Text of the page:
Unions celebrate Labor Day in Tampa

09/02/08 Mitch E. Perry
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Yesterday was Labor Day, and in Tampa, thousands celebrated the holiday honoring the American worker by attending a barbecue at the Florida Fairgrounds.

The event was put on by a coalition of local labor groups. It drew the attention of a vast array of local public officials as well as a few candidates vying for office this November.

In addition to the hot dogs, chicken and pork 'n beans, there were carnival rides, games and a car and motorcycle show that drew lots of families to the event. There were also around a dozen booths populated by various unions.

Seana Fulco is with IBEW local 824, but she was staffing a booth sponsored by the AFL-CIO. There, she was helping people register to vote in this fall’s election.

Richard Sparrow is secretary-treasurer of the American Federation of Musicians, Local 427721, representing 300 members. His union helps local orchestras in contact negotiations as well as providing assistance with pensions and instrument insurance. Sparrow said many musicians don’t want to be organized because they consider themselves artists.

Membership, on a decline for 40 years, saw an increase last year, with unions representing 12.1 percent of the work population.

And unions are excited this year about getting Barack Obama elected. In April, Obama told a federation of unions that it’s time the country had a president who didn’t choke when saying the word union. And he said that unions would have influence that they don’t have now if he’s elected.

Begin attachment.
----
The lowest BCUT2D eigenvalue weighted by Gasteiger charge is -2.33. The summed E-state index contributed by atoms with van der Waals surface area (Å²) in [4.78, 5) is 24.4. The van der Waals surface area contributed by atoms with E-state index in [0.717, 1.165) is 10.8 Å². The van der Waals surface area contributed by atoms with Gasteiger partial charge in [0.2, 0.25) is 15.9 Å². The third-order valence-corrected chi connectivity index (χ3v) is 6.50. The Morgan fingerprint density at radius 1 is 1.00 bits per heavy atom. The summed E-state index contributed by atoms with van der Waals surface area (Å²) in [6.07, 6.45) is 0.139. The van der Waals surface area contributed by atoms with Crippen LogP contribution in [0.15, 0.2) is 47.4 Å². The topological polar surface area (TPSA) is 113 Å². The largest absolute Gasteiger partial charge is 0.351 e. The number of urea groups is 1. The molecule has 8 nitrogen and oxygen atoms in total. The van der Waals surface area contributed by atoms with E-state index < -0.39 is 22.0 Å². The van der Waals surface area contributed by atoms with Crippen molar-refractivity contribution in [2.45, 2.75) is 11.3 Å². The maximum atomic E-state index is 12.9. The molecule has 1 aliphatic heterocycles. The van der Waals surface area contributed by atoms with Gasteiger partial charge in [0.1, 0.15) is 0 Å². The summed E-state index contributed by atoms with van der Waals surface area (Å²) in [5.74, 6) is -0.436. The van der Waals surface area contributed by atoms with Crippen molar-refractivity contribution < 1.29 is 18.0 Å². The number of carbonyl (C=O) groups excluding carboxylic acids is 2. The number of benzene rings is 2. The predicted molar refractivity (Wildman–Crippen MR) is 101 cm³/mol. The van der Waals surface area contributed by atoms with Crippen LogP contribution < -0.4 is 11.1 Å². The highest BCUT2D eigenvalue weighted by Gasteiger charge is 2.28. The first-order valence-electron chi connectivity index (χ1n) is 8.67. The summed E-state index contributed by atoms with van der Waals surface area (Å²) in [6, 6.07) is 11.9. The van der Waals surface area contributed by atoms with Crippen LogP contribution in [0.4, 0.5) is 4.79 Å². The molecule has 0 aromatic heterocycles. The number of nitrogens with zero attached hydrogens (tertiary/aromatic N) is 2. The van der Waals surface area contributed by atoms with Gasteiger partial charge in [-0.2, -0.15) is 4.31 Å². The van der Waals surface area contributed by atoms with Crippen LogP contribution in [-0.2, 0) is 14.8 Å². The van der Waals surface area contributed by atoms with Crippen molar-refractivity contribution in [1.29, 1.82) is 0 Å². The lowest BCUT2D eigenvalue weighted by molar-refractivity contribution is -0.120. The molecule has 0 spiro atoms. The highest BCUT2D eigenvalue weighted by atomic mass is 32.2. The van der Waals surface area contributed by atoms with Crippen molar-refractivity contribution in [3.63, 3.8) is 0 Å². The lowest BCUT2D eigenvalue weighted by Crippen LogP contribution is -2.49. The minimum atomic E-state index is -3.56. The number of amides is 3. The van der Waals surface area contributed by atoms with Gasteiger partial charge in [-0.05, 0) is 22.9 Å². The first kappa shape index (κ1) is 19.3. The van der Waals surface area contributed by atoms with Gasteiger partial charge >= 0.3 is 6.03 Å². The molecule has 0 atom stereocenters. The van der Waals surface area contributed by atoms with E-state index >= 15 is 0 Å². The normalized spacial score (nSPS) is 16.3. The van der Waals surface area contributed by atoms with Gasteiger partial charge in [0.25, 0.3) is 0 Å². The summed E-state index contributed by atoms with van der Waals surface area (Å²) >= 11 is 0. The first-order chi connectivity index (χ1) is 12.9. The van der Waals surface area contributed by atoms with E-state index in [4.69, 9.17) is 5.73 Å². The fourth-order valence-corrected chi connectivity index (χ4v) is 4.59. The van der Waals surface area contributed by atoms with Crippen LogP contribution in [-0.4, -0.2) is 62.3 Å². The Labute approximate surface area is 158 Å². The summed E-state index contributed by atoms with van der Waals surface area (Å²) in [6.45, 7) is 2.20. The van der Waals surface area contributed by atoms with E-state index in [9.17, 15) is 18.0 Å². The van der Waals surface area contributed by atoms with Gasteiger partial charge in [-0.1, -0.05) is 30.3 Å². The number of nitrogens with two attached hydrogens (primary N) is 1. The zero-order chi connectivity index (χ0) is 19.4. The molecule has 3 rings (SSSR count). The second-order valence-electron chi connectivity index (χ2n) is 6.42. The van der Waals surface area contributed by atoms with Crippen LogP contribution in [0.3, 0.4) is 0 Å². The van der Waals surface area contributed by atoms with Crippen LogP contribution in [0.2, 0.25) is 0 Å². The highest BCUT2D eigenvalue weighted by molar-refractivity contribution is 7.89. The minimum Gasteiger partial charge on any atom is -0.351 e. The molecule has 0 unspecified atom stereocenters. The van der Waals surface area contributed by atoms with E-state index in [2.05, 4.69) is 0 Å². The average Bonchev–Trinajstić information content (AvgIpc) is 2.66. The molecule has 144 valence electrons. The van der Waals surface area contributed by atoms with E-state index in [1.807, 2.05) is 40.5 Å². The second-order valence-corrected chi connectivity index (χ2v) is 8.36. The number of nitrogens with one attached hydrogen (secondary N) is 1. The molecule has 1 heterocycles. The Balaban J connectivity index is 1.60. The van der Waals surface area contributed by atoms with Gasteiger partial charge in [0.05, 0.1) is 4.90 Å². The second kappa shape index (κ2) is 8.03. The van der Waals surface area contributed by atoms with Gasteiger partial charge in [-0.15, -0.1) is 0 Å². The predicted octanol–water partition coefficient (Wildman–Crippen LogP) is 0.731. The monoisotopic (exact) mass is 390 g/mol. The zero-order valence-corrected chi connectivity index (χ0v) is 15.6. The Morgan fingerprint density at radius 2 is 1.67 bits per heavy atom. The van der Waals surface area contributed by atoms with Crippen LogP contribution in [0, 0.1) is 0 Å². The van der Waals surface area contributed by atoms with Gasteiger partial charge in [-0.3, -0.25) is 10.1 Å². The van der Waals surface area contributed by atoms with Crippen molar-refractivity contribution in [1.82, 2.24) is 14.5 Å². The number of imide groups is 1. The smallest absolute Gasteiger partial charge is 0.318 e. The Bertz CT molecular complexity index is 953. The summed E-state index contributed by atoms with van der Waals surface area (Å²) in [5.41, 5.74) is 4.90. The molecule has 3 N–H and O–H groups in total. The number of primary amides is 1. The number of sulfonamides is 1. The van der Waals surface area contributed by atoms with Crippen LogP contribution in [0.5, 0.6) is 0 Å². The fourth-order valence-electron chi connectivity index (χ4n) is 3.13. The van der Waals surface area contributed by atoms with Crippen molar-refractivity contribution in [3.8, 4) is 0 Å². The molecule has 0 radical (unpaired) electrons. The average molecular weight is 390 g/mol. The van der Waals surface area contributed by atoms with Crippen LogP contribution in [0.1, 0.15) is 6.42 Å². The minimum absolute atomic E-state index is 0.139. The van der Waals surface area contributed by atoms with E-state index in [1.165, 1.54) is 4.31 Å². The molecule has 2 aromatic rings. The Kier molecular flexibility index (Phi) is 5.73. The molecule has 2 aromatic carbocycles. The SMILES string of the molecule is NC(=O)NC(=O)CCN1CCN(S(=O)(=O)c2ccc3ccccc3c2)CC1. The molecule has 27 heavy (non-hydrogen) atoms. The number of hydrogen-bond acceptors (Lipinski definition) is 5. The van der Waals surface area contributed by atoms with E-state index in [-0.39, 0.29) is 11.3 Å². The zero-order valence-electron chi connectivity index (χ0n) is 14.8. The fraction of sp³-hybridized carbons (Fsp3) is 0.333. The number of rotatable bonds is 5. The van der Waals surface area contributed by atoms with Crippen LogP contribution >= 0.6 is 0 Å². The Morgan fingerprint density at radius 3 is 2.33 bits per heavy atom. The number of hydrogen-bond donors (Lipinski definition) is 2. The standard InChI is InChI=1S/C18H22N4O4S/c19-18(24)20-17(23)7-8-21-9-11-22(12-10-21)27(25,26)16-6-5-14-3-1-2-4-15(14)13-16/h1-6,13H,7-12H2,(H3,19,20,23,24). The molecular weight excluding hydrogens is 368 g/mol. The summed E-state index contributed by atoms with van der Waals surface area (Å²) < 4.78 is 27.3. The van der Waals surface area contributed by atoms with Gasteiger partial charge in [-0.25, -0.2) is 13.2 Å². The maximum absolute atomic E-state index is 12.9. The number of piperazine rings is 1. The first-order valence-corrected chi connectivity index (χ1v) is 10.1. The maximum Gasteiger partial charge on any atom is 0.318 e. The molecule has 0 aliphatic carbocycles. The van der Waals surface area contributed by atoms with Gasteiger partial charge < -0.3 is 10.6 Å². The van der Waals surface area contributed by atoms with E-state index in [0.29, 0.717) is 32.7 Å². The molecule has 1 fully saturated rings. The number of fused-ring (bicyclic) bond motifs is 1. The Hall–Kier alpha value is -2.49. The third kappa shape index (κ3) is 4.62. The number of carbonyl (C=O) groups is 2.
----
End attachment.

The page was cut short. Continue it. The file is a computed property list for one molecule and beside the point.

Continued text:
Ed Chambers is with the United Food & Commercial Workers Union and is president of the Local 1625 in Lakeland. He applauds Obama’s support of the United Free Choice Act.

In the Democratic primaries, Obama lost to Hillary Clinton in regions considered "working-class," such as Pensylvania and Ohio. Some of that resistance has been attributed to his race.

Tom Snover, with the United Auto Workers, agrees that Obama has not been embraced by all parts of the Democratic Party.

Obama appeared at two Labor related events in Michigan yesterday – a critical battleground state that has traditionally voted Democratic, but where polls say it’s up for grabs this year.

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